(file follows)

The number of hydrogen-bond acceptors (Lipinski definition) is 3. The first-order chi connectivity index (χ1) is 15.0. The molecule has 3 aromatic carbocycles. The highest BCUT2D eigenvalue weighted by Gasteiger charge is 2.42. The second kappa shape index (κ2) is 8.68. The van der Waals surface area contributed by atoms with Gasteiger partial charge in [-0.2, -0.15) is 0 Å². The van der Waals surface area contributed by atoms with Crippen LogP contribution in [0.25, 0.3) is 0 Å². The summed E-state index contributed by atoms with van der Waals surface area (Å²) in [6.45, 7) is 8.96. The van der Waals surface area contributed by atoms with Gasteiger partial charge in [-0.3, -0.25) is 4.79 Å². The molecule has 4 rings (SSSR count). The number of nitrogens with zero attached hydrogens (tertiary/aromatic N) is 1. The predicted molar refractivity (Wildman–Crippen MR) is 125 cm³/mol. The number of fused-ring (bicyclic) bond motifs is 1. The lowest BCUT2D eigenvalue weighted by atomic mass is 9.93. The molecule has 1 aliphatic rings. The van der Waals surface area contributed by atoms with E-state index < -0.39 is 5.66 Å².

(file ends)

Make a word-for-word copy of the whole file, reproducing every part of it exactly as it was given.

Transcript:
The number of hydrogen-bond acceptors (Lipinski definition) is 3. The first-order chi connectivity index (χ1) is 15.0. The molecule has 3 aromatic carbocycles. The highest BCUT2D eigenvalue weighted by Gasteiger charge is 2.42. The second kappa shape index (κ2) is 8.68. The van der Waals surface area contributed by atoms with Gasteiger partial charge in [-0.2, -0.15) is 0 Å². The van der Waals surface area contributed by atoms with Crippen LogP contribution in [0.25, 0.3) is 0 Å². The summed E-state index contributed by atoms with van der Waals surface area (Å²) in [6.45, 7) is 8.96. The van der Waals surface area contributed by atoms with Gasteiger partial charge in [-0.3, -0.25) is 4.79 Å². The molecule has 4 rings (SSSR count). The number of nitrogens with zero attached hydrogens (tertiary/aromatic N) is 1. The predicted molar refractivity (Wildman–Crippen MR) is 125 cm³/mol. The number of fused-ring (bicyclic) bond motifs is 1. The lowest BCUT2D eigenvalue weighted by atomic mass is 9.93. The molecule has 1 aliphatic rings. The van der Waals surface area contributed by atoms with E-state index < -0.39 is 5.66 Å².